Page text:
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La Niña knocking at the door as El Niño says goodbye

Thursday 17 March 2016 | Published in Regional

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HAWAI‘I – A new report from the National Weather Service predicts the strong El Niño that brought a record number of hurricanes, huge winter surf and a dry winter to Hawai‘i should begin to end late this spring or early this (northern hemisphere) summer.

“All models indicate that El Niño will weaken,” the Climate Prediction Center said last week.

El Niño, the above-average warming of waters around the equator, is likely to return to average temperatures and chances are increasing for La Niña, cooler than average ocean temperatures, to develop by fall.

“The El Niño is beginning to weaken and we’re expecting it to lose its grip on our weather going into the summer,” said Derek Wroe, a meteorologist with the Honolulu office of the National Weather Service.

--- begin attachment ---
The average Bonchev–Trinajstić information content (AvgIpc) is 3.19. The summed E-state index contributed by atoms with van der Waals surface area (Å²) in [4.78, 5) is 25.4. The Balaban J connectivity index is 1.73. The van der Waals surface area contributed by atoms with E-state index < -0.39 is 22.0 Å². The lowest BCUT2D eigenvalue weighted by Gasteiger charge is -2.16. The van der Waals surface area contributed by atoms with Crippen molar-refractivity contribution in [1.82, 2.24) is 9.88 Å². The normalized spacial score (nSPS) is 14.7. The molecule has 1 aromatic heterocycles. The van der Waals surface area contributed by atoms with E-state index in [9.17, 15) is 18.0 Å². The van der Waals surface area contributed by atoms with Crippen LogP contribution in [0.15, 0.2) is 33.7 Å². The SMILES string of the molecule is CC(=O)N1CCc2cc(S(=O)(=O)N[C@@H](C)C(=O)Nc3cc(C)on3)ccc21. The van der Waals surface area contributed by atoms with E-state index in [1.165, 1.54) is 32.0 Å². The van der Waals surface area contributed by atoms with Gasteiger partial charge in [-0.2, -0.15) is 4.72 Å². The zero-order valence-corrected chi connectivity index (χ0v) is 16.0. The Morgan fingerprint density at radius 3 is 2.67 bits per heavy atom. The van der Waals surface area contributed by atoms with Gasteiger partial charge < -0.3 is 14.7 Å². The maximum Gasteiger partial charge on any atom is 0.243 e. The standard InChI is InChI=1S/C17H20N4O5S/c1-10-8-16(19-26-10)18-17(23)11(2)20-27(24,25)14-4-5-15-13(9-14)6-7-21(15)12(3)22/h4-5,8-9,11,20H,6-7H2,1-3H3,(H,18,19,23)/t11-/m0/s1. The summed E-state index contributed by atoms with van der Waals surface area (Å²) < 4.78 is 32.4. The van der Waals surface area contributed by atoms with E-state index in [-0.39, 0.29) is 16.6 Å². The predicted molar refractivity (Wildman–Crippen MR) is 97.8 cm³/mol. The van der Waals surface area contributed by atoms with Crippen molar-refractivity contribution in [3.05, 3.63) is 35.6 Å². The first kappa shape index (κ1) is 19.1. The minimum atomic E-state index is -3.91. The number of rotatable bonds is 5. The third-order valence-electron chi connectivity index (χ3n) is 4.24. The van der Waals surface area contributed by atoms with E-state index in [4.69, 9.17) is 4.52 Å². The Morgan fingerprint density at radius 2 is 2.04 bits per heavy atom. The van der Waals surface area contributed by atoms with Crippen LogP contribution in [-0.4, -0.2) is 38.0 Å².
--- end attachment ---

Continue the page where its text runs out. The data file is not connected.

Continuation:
For Hawai‘i, the end of El Niño likely means a continuation of below-normal rain and drought conditions that are likely to worsen over the summer.

“There might be periods of rain here and there, but we’re expecting it (rainfall)to remain below normal and worsen over the summer,” Wroe said.

It’s still too early to say how neutral or La Niña conditions might affect the upcoming hurricane season, which officially starts on June 1, Wroe said.

However “the chances of another active hurricane season like the one just experienced are not likely,” he said.

Residents are not likely to notice if La Niña develops because its impact on Hawaii’s weather is not as dramatic as El Niño, Wroe said.

“The effects of La Nina are not as clearly defined,” he said.

- Honolulu Star Advertiser